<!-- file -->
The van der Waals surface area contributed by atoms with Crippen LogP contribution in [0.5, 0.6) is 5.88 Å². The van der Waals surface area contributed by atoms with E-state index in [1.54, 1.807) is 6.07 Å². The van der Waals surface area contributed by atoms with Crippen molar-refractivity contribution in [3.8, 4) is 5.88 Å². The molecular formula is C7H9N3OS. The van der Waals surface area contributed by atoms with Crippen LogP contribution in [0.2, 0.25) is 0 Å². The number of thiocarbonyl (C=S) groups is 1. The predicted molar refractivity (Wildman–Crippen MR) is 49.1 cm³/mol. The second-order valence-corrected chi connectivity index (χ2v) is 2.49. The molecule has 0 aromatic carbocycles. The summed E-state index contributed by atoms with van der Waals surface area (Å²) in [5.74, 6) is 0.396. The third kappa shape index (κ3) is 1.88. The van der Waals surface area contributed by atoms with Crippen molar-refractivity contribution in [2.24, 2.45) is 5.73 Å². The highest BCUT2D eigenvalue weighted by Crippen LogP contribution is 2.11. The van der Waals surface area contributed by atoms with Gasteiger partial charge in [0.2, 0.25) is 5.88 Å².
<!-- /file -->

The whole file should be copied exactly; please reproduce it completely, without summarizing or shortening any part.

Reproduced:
The van der Waals surface area contributed by atoms with Crippen LogP contribution in [0.5, 0.6) is 5.88 Å². The van der Waals surface area contributed by atoms with E-state index in [1.54, 1.807) is 6.07 Å². The van der Waals surface area contributed by atoms with Crippen molar-refractivity contribution in [3.8, 4) is 5.88 Å². The molecular formula is C7H9N3OS. The van der Waals surface area contributed by atoms with Crippen LogP contribution in [0.2, 0.25) is 0 Å². The number of thiocarbonyl (C=S) groups is 1. The predicted molar refractivity (Wildman–Crippen MR) is 49.1 cm³/mol. The second-order valence-corrected chi connectivity index (χ2v) is 2.49. The molecule has 0 aromatic carbocycles. The summed E-state index contributed by atoms with van der Waals surface area (Å²) in [5.74, 6) is 0.396. The third kappa shape index (κ3) is 1.88. The van der Waals surface area contributed by atoms with Crippen molar-refractivity contribution in [2.24, 2.45) is 5.73 Å². The highest BCUT2D eigenvalue weighted by Crippen LogP contribution is 2.11. The van der Waals surface area contributed by atoms with Gasteiger partial charge in [0.2, 0.25) is 5.88 Å².